The exploits of Alexander the Great

The exploits of Alexander the Great

It should be easy enough, ordering tickets on-line for an exhibition at the British Museum. That is what on-line is all about?

Right!

Wrong, very wrong! At least not if you wish to order tickets for the British Museum.

It should be easy enough. Select what you want, type in card details and tickets are paid for and in the post or there to collect.

Oh no. Before you can get that far you have to register personal details with the British Museum.

Then select a password. A very specific password. It has to be alphanumeric, including upper and lower case letters.

Then you have to type in a set of random characters that you can barely see, let alone read. Get anything wrong, you have to start again, including typing in the barely legible characters.

Why?

It does not say. Do they think we are going to run off with a few manuscripts or maybe do a runner with a mummy tucked under each arm?

Once you have done this, you then have to verify what has been e-mailed. You do not have to but it is advisable as otherwise you have to go through this entire procedure all over again next time you try to order tickets for an exhibition.

Then you enter card details.

Then how you wish the tickets to be delivered. A pull down menu, default e-mail. The default is the only option! Why the pull down menu if no other choice?

What an I supposed to do, drag along my laptop? Maybe will put on a usb memory stick!

All for a concert with The Sixteen.

One hell of a load of hassle.

It took me an hour or more on a laptop. I’d hate to try on a mobile phone. Do not even try. A friend did the previous day. After trying all afternoon and evening she gave up. It was not she who was at fault, it was an appallingly designed website. Had I not said I would try, I too would have given up. Had it been simply for an exhibition, I would not have bothered.

To add insult to injury British Museum had the gall to ask for a donation!

Autumn 2011, I went to the Sistine Tapestries at the Victoria and Albert. I never had this trouble. The tickets were there for me to collect.

I am always baffled why people think it is easier to buy on-line as it has never been my experience. I find it is far easier to pop in a shop. You can see and handle what you are buying and it is there in your hand to take away.

I wished to buy PaintShop Pro X4. I tried Amazon. There is also PaintShop Pro X4 Ultimate. No explanation the difference. I have never purchased from Amazon. But I am registered. It goes without saying I know not my password. Never mind, click lost password and a new password gets e-mailed to me.

Oh no, that would be far too easy. Type in illegible characters and type in last four digits of credit card. But I have never purchased anything from Amazon!

I went to PC World. Picked up off the shelf what I wanted. Exactly same price as Amazon.

Tickets for British Museum are for early music group The Sixteen, and includes free entry to Royal Manuscripts: The Genius of Illumination.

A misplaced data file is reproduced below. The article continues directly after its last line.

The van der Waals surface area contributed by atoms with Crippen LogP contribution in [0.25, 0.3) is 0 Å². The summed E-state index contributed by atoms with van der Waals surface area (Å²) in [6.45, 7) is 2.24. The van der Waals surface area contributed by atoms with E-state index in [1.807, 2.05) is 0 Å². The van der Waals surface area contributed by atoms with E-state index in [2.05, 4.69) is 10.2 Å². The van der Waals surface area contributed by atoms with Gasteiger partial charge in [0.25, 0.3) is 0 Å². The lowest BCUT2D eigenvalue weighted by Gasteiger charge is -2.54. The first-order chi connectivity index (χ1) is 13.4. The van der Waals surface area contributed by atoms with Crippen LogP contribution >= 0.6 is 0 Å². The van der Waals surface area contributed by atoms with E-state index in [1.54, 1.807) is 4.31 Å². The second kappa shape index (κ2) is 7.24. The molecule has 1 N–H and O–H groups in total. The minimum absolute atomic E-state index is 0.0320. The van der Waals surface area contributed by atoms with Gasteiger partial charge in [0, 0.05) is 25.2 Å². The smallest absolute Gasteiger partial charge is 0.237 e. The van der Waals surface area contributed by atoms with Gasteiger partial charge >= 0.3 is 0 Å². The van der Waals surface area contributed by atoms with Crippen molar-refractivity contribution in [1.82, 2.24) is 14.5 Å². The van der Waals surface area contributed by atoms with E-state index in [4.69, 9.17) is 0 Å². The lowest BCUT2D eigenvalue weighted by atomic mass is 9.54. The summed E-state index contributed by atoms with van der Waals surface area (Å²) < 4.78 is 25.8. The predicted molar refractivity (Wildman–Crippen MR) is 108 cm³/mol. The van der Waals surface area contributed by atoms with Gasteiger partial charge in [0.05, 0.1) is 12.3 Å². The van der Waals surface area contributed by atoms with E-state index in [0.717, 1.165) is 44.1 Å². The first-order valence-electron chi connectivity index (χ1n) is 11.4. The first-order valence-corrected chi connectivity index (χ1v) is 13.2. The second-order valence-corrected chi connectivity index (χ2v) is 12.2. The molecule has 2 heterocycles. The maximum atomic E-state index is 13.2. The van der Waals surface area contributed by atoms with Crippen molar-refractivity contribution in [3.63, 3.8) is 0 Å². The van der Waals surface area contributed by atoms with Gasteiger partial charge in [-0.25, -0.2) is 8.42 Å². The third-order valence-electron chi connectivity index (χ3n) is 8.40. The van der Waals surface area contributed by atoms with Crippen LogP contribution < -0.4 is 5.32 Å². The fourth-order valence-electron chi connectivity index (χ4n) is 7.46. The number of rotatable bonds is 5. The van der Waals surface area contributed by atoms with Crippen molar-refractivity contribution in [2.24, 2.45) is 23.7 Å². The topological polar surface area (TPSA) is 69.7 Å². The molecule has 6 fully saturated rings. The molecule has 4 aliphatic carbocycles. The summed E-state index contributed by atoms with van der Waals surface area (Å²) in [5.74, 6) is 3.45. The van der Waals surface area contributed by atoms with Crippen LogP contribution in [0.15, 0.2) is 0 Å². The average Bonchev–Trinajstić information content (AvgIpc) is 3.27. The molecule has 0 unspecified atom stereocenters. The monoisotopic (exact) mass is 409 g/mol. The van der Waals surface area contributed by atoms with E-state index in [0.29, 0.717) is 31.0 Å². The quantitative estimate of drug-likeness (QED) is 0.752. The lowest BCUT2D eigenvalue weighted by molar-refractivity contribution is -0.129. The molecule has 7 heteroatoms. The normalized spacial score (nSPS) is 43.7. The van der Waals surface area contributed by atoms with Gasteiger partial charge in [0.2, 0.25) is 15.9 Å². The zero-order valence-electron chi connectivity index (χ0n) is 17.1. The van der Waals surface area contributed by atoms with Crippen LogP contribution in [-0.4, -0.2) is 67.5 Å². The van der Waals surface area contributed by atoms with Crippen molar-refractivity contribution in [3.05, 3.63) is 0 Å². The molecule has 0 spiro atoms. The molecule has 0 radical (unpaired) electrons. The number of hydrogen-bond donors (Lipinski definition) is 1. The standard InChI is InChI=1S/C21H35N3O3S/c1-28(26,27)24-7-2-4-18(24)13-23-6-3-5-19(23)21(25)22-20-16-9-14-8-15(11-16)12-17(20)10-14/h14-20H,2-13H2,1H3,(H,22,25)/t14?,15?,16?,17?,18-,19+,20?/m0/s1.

The concert is unseated! To unseat someone is to remove from office. Do they mean we stand? Do they mean seats not allocated? If so, why not say so?

Sacred Music: The Story of Allegri’s Miserere

December 8, 2011

Around 1630, Pope Urban VIII heard Allegri’s Miserere for the first time. He was so moved that he decreed that it could not be heard outside the Sistine Chapel, it could only be heard once a year during Holy Week. Anyone who disobeyed would be excommunicated.

Gregorio Allegri (1582-1652), an Italian composer of the Roman School, priest and singer, and brother of Domenico Allegri, was born in Rome. He grew up under the influence of Palestrina.

A century and a half later, the teenage Mozart heard Miserere (by now the fame of Miserere had spread and everyone wished to be in the Sistine Chapel), and from two visits to the Sistine chapel was able to note down what he had heard. Word of this spread and soon reached the ears of Pope Clements XIV. Mozart was summoned to Pope Clements XIV in the full expectation that he would be excommunicated. Instead, Pope XIV Clements congratulated him. Copies of the transcript by Mozart spread across Europe like wildfire.

Over the next 200 years more and more elaborate versions moving further and further away from the original.

A runaway best seller was recorded in 1963 by King’s College Cambridge.

Founder of The Sixteen Harry Christophers has put together a much simpler version based on two manuscripts in the Vatican, which he belives is closest to the original.

Two choirs, a main choir and a quartet.

Performed by early music group The Sixteen, founded and directed by Harry Christophers.

Sacred Music: The Story of Allegri’s Miserere
The Sixteen – Miserere Mei Deus – Allegri
St James Cathedral – Victoria – The Sixteen
Hail, Mother of the Redeemer

Sacred music

December 1, 2011

A BBC Four series featuring The Sixteen.

The Sixteen are an early music group with associated orchestra founded and directed by Harry Christophers.

The Sixteen – Miserere Mei Deus – Allegri
St James Cathedral – Victoria – The Sixteen
Hail, Mother of the Redeemer